Rather than continuing to keep their heads buried in the bureaucratic sand, members of the U.S. Financial Services Committee are backing a bill which would legalize and regulate America’s online poker populace.
Chairman Barney Frank (D – Mass.) has introduced measure HR2267, a proposition which would allow remote gaming sites to accept wagers from US players. Remote betting has long been banned by the federal government, except in the case of horse racing. Since their supposed ban on internet poker in 2006, the government has seen players use several loopholes to remain at the tables. Now, rather than turn a blind eye to their circuitous approach, elected officials are taking a new tact.
If passed, HR2267 would require offshore gaming sites to go through a licensing process. One component, however, would prohibit sites which have formerly operated in violation of US law from obtaining a license. This has caused some legal concerns within the poker community, sparked by fear that sites such as PokerStars and Full Tilt, who have continued to welcome American players despite Congress’ best efforts, would be shut out of the market altogether. PokerStars, for one, has refuted these rumors, openly stating their full support for HR2267.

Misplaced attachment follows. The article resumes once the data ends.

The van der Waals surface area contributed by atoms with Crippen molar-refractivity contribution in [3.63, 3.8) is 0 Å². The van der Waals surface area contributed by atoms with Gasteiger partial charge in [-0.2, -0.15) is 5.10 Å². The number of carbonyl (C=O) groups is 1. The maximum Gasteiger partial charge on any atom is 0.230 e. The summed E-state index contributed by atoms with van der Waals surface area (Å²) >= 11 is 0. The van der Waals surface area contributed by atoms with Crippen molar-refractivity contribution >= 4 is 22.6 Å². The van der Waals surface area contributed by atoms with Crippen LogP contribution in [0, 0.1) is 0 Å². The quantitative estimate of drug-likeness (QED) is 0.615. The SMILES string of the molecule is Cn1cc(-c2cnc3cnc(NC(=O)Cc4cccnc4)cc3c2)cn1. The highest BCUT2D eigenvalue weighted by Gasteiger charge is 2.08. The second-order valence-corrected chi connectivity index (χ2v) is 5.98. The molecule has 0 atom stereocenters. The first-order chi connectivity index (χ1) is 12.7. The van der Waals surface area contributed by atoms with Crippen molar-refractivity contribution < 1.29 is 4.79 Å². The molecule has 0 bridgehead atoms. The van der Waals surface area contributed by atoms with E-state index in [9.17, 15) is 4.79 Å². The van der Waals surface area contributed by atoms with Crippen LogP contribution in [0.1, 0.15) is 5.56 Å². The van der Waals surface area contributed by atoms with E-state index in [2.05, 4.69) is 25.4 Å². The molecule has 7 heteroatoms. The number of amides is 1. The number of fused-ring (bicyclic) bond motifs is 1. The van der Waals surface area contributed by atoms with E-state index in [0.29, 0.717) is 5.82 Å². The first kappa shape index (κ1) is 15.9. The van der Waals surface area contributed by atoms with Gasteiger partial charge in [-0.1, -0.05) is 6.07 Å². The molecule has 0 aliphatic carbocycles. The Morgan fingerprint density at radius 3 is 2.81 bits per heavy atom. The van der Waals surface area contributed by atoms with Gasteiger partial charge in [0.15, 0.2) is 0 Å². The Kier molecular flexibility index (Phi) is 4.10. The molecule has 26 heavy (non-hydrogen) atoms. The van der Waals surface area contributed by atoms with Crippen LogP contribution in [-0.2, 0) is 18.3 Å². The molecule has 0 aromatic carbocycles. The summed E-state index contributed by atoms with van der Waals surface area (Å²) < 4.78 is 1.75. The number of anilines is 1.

While many of the most popular sites have gotten away with allowing US gamers to ante up, it may soon become more difficult to skirt the government’s regulations. There are parts of HR2267 which would make it much more difficult for unlicensed companies to complete financial transactions with the players, thus making it nearly impossible for them to buy in or cash out.
The bill also includes several safeguards to catch underage players, as well as provisions to keep undesireable people from operating gaming establishments.
The bottom line is this – if the government can find a way to tax or make money through online poker, it will eventually become officially sanctioned. This appears to be the direction in which the legislature is heading. The current system has proved to be almost wholly ineffective. Finally, it seems as though Washington is ready to admit their mistakes.